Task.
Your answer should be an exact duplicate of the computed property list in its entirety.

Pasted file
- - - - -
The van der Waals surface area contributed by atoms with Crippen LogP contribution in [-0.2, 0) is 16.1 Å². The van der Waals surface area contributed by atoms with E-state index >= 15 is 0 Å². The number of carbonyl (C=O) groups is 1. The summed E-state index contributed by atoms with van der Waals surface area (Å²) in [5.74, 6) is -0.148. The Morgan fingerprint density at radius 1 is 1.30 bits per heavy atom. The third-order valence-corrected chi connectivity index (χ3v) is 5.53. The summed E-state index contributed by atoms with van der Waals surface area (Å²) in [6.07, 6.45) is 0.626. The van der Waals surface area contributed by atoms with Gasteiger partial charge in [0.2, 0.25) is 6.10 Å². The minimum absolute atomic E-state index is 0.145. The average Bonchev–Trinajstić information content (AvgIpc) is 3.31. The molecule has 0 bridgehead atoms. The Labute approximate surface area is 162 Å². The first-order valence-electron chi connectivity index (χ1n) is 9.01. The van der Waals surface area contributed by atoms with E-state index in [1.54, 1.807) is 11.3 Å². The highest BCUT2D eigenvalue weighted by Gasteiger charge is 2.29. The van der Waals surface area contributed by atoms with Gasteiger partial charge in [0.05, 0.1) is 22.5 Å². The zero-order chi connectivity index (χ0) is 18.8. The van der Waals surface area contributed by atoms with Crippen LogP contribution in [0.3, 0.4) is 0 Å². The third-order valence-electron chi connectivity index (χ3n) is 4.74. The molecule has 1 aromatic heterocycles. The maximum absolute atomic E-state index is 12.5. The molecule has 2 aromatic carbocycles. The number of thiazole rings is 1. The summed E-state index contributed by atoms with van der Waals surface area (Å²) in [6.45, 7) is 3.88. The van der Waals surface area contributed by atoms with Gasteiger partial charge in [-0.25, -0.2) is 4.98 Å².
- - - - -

The van der Waals surface area contributed by atoms with Crippen LogP contribution in [-0.2, 0) is 16.1 Å². The van der Waals surface area contributed by atoms with E-state index >= 15 is 0 Å². The number of carbonyl (C=O) groups is 1. The summed E-state index contributed by atoms with van der Waals surface area (Å²) in [5.74, 6) is -0.148. The Morgan fingerprint density at radius 1 is 1.30 bits per heavy atom. The third-order valence-corrected chi connectivity index (χ3v) is 5.53. The summed E-state index contributed by atoms with van der Waals surface area (Å²) in [6.07, 6.45) is 0.626. The van der Waals surface area contributed by atoms with Gasteiger partial charge in [0.2, 0.25) is 6.10 Å². The minimum absolute atomic E-state index is 0.145. The average Bonchev–Trinajstić information content (AvgIpc) is 3.31. The molecule has 0 bridgehead atoms. The Labute approximate surface area is 162 Å². The first-order valence-electron chi connectivity index (χ1n) is 9.01. The van der Waals surface area contributed by atoms with E-state index in [1.54, 1.807) is 11.3 Å². The highest BCUT2D eigenvalue weighted by Gasteiger charge is 2.29. The van der Waals surface area contributed by atoms with Gasteiger partial charge in [0.05, 0.1) is 22.5 Å². The zero-order chi connectivity index (χ0) is 18.8. The van der Waals surface area contributed by atoms with Crippen LogP contribution in [0.3, 0.4) is 0 Å². The third-order valence-electron chi connectivity index (χ3n) is 4.74. The molecule has 1 aromatic heterocycles. The maximum absolute atomic E-state index is 12.5. The molecule has 2 aromatic carbocycles. The number of thiazole rings is 1. The summed E-state index contributed by atoms with van der Waals surface area (Å²) in [6.45, 7) is 3.88. The van der Waals surface area contributed by atoms with Gasteiger partial charge in [-0.25, -0.2) is 4.98 Å².